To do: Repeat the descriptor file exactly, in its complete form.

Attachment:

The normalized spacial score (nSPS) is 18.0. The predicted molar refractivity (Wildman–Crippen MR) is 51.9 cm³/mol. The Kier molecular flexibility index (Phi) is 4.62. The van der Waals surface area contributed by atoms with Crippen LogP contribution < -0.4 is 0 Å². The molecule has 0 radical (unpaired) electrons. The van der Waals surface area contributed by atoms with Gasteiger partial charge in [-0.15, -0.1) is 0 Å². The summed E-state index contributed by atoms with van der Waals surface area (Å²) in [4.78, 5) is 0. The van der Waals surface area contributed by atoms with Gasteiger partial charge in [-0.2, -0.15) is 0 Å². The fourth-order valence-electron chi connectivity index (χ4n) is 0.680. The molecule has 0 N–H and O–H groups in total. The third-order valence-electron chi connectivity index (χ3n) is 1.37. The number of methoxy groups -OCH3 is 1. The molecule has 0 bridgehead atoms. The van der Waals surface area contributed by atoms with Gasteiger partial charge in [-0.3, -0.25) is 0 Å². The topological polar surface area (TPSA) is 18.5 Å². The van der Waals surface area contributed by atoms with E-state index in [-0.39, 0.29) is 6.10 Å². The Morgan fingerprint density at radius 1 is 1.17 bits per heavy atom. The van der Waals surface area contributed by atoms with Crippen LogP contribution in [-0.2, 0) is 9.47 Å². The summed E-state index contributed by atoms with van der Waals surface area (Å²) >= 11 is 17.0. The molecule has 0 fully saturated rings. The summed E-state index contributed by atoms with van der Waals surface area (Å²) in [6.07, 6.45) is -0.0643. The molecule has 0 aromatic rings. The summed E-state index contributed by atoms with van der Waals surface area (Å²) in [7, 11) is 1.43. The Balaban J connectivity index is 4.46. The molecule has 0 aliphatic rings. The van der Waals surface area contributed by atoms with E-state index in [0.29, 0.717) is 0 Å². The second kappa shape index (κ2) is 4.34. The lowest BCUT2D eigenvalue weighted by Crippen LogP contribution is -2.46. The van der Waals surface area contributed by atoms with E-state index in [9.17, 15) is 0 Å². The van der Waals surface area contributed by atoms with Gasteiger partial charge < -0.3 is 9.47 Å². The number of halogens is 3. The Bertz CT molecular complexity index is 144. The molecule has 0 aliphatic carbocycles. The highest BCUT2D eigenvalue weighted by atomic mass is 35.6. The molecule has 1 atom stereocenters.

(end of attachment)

The normalized spacial score (nSPS) is 18.0. The predicted molar refractivity (Wildman–Crippen MR) is 51.9 cm³/mol. The Kier molecular flexibility index (Phi) is 4.62. The van der Waals surface area contributed by atoms with Crippen LogP contribution < -0.4 is 0 Å². The molecule has 0 radical (unpaired) electrons. The van der Waals surface area contributed by atoms with Gasteiger partial charge in [-0.15, -0.1) is 0 Å². The summed E-state index contributed by atoms with van der Waals surface area (Å²) in [4.78, 5) is 0. The van der Waals surface area contributed by atoms with Gasteiger partial charge in [-0.2, -0.15) is 0 Å². The fourth-order valence-electron chi connectivity index (χ4n) is 0.680. The molecule has 0 N–H and O–H groups in total. The third-order valence-electron chi connectivity index (χ3n) is 1.37. The number of methoxy groups -OCH3 is 1. The molecule has 0 bridgehead atoms. The van der Waals surface area contributed by atoms with Gasteiger partial charge in [-0.3, -0.25) is 0 Å². The topological polar surface area (TPSA) is 18.5 Å². The van der Waals surface area contributed by atoms with E-state index in [-0.39, 0.29) is 6.10 Å². The Morgan fingerprint density at radius 1 is 1.17 bits per heavy atom. The van der Waals surface area contributed by atoms with Crippen LogP contribution in [-0.2, 0) is 9.47 Å². The summed E-state index contributed by atoms with van der Waals surface area (Å²) >= 11 is 17.0. The molecule has 0 fully saturated rings. The summed E-state index contributed by atoms with van der Waals surface area (Å²) in [6.07, 6.45) is -0.0643. The molecule has 0 aromatic rings. The summed E-state index contributed by atoms with van der Waals surface area (Å²) in [7, 11) is 1.43. The Balaban J connectivity index is 4.46. The molecule has 0 aliphatic rings. The van der Waals surface area contributed by atoms with E-state index in [0.29, 0.717) is 0 Å². The second kappa shape index (κ2) is 4.34. The lowest BCUT2D eigenvalue weighted by Crippen LogP contribution is -2.46. The van der Waals surface area contributed by atoms with E-state index in [9.17, 15) is 0 Å². The van der Waals surface area contributed by atoms with Gasteiger partial charge < -0.3 is 9.47 Å². The number of halogens is 3. The Bertz CT molecular complexity index is 144. The molecule has 0 aliphatic carbocycles. The highest BCUT2D eigenvalue weighted by atomic mass is 35.6. The molecule has 1 atom stereocenters.